Be the change you want to see in the world. As we and our children’s children get stuck with billions is bailouts by the brain trust in Washington for the fat cats on Wall Street, bankers and automakers, social entrepreneurs are using Micro Financing to make real change.
What is Microfinance? From WikiPedia
Some principles that summarize a century and a half of development practice were encapsulated in 2004 by Consultative Group to Assist the Poor and endorsed by the Group of Eight leaders at the G8 Summit on June 10, 2004:
- Poor people need not just loans but also savings, insurance and money transfer services.
- Microfinance must be useful to poor households: helping them raise income, build up assets and/or cushion themselves against external shocks.
- Microfinance can pay for itself. Subsidies from donors and government are scarce and uncertain, and so to reach large numbers of poor people, microfinance must pay for itself.
- Microfinance means building permanent local institutions.
- Microfinance also means integrating the financial needs of poor people into a country’s mainstream financial system.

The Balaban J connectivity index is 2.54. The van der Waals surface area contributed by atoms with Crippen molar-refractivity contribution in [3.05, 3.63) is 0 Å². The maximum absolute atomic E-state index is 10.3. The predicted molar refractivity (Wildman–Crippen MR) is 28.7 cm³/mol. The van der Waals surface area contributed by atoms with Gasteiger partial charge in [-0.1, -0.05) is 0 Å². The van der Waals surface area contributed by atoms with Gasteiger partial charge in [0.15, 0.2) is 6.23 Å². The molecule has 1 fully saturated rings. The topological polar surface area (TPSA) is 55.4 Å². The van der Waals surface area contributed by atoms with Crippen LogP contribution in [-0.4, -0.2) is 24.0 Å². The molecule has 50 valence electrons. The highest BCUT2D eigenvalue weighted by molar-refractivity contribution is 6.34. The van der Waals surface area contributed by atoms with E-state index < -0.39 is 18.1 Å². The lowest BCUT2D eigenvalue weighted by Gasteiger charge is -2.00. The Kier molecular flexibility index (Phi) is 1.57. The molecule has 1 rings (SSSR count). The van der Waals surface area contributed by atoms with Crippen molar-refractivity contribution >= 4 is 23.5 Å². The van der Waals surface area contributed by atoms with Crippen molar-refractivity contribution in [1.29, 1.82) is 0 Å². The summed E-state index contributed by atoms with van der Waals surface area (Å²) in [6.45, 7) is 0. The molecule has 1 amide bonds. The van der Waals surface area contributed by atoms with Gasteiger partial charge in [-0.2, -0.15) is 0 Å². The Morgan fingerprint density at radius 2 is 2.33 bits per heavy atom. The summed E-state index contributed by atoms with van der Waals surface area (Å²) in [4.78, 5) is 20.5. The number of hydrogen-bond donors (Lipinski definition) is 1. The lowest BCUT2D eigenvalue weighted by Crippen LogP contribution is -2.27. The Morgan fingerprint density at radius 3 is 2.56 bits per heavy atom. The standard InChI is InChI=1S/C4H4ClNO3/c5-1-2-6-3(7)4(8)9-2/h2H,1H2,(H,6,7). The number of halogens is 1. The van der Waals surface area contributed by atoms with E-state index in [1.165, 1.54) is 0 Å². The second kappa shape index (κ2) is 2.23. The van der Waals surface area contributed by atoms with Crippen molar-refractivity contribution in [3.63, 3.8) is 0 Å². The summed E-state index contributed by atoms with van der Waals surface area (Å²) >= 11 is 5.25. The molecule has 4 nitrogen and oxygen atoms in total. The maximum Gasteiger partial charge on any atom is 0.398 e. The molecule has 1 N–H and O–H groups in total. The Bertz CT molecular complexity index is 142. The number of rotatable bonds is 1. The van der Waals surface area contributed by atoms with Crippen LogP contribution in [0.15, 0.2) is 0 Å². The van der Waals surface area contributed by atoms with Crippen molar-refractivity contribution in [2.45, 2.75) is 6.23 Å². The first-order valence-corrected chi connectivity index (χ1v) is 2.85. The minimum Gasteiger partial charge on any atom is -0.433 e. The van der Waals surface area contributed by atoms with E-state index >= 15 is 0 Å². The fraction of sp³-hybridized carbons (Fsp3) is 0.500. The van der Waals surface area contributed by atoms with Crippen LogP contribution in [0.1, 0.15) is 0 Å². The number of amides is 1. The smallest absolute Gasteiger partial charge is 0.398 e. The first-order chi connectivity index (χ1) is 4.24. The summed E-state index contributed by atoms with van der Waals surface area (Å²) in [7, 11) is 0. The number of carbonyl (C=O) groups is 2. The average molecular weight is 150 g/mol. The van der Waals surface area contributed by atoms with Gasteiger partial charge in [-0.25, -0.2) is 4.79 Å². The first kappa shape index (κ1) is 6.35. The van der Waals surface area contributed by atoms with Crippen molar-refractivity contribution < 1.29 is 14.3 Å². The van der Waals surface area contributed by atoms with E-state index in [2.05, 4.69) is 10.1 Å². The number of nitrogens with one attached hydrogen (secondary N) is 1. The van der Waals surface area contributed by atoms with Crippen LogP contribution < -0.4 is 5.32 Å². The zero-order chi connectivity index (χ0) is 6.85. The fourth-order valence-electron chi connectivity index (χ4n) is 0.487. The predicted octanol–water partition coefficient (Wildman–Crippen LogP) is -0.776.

- The job of government is to enable financial services, not to provide them.
- Donor funds should complement private capital, not compete with it.
- The key bottleneck is the shortage of strong institutions and managers. Donors should focus on capacity building.
- Interest rate ceilings hurt poor people by preventing microfinance institutions from covering their costs, which chokes off the supply of credit.
- Microfinance institutions should measure and disclose their performance – both financially and socially.
Microfinance can also be distinguished from charity. It is better to provide grants to families who are destitute, or so poor they are unlikely to be able to generate the cash flow required to repay a loan. This situation can occur for example, in a war zone or after a natural disaster.
“In this present crisis, government is not the solution to our problem; government is the problem.” – Ronald Reagan